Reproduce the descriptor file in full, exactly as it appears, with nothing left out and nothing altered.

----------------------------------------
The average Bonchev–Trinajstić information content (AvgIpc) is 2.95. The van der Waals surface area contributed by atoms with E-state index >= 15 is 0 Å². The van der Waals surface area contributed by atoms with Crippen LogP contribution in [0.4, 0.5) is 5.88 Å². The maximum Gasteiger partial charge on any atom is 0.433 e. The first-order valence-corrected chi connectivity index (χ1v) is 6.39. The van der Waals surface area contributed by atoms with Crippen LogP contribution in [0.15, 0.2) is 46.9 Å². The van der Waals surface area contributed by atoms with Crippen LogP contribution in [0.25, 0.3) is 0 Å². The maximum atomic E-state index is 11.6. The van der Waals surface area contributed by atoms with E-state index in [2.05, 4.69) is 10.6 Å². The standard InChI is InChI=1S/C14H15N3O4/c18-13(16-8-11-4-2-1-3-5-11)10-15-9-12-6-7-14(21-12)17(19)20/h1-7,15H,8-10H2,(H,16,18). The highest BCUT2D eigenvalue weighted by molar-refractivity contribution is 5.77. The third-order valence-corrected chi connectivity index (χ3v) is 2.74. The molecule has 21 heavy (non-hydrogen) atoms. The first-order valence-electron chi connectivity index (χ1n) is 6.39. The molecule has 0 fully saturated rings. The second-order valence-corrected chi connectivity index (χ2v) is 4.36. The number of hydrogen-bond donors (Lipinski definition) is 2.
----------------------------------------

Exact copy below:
The average Bonchev–Trinajstić information content (AvgIpc) is 2.95. The van der Waals surface area contributed by atoms with E-state index >= 15 is 0 Å². The van der Waals surface area contributed by atoms with Crippen LogP contribution in [0.4, 0.5) is 5.88 Å². The maximum Gasteiger partial charge on any atom is 0.433 e. The first-order valence-corrected chi connectivity index (χ1v) is 6.39. The van der Waals surface area contributed by atoms with Crippen LogP contribution in [0.15, 0.2) is 46.9 Å². The van der Waals surface area contributed by atoms with Crippen LogP contribution in [0.25, 0.3) is 0 Å². The maximum atomic E-state index is 11.6. The van der Waals surface area contributed by atoms with E-state index in [2.05, 4.69) is 10.6 Å². The standard InChI is InChI=1S/C14H15N3O4/c18-13(16-8-11-4-2-1-3-5-11)10-15-9-12-6-7-14(21-12)17(19)20/h1-7,15H,8-10H2,(H,16,18). The highest BCUT2D eigenvalue weighted by molar-refractivity contribution is 5.77. The third-order valence-corrected chi connectivity index (χ3v) is 2.74. The molecule has 21 heavy (non-hydrogen) atoms. The first-order valence-electron chi connectivity index (χ1n) is 6.39. The molecule has 0 fully saturated rings. The second-order valence-corrected chi connectivity index (χ2v) is 4.36. The number of hydrogen-bond donors (Lipinski definition) is 2.